Litigation costs update – Solicitor and Client Assessments
The rules surrounding solicitor and client assessments, as set our under the Solicitors Act 1974 s70, on the face of it seem to be relatively straightforward. In particular, the “one fifth rule” is a long standing principle which the majority of lawyers understand. However, things are not always as clear as they seem, and further guidance has been given by the Court of Appeal in the case of Wilsons Solicitors LLP v Bentine & Anor  EWCA Civ 1168 (19 November 2015).
The rules in question are s70 (9) and (10), which read as follows:
(a) the order for assessment was made on the application of the solicitor and the party chargeable does not attend the assessment, or
(b) the order for assessment or an order under subsection (10) otherwise provides,
the costs of an assessment shall be paid according to the event of the assessment, that is to say, if the amount of the bill is reduced by one fifth, the solicitor shall pay the costs, but otherwise the party chargeable shall pay the costs.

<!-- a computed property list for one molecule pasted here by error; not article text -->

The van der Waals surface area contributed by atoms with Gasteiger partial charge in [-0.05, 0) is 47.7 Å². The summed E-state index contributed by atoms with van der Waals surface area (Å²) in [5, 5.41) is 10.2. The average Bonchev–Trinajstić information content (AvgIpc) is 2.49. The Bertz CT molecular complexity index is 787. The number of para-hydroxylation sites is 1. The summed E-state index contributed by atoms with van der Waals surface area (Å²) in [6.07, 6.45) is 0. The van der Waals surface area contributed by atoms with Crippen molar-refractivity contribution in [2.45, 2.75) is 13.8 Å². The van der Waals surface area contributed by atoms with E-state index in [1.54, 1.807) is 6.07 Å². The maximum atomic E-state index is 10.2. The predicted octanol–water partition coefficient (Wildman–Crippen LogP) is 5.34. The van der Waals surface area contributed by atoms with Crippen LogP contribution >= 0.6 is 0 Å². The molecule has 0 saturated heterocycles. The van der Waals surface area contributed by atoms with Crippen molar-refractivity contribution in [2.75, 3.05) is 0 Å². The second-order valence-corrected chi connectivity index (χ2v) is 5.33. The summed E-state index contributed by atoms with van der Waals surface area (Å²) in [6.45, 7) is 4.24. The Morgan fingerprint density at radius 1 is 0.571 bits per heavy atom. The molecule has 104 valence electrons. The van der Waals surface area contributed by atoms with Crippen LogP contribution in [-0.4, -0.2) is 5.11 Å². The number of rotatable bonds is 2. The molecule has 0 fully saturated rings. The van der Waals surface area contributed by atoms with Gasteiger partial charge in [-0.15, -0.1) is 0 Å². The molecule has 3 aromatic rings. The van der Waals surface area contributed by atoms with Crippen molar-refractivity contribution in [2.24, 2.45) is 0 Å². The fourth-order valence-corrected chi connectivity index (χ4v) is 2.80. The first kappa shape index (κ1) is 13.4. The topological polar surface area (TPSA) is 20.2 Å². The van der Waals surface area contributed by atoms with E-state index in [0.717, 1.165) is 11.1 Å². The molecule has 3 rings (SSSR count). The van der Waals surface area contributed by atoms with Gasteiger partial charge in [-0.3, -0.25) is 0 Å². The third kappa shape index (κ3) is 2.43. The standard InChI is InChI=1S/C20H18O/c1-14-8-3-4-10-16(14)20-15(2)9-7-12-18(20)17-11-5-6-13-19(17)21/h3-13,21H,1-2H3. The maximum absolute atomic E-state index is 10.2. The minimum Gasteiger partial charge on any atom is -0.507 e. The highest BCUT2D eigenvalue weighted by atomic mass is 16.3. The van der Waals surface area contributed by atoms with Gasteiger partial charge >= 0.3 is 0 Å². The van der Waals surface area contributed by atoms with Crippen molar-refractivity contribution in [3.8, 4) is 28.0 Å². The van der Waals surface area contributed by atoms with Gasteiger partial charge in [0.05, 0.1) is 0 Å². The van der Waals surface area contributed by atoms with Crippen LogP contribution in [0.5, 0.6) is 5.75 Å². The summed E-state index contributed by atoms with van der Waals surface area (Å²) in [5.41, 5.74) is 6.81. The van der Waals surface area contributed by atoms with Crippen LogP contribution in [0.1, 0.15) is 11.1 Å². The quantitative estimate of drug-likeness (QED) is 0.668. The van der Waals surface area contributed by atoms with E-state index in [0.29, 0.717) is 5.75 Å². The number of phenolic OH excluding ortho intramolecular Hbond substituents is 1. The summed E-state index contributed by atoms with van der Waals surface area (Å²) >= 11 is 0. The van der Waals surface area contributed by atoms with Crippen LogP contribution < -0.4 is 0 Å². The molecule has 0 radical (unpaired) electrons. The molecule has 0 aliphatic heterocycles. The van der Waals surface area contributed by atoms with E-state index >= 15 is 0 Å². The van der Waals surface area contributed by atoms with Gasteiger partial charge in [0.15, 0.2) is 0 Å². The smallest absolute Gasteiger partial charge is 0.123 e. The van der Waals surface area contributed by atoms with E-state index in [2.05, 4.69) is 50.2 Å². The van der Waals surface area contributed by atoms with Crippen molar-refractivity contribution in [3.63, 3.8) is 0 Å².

(10) The costs officer may certify to the court any special circumstances relating to a bill or to the assessment of a bill, and the court may make such order as respects the costs of the assessment as it may think fit.
The Facts – Bentine and s70(9)
Following the conclusion of the substantive proceedings, which related to the beneficial ownership of a property, Miss Bentine’s solicitors presented bills to her totalling £144,837.70, of which £110,124 was base profit costs excluding VAT. Following a detailed assessment under s70, Master O’Hare reduced the total of the bills to £94,933.94. The main reductions related to a hiatus period where work was incurred without the client’s instructions and also work incurred by the solicitors in respect of dealing with previous issues raised by the client in respect of the fees they were charging her.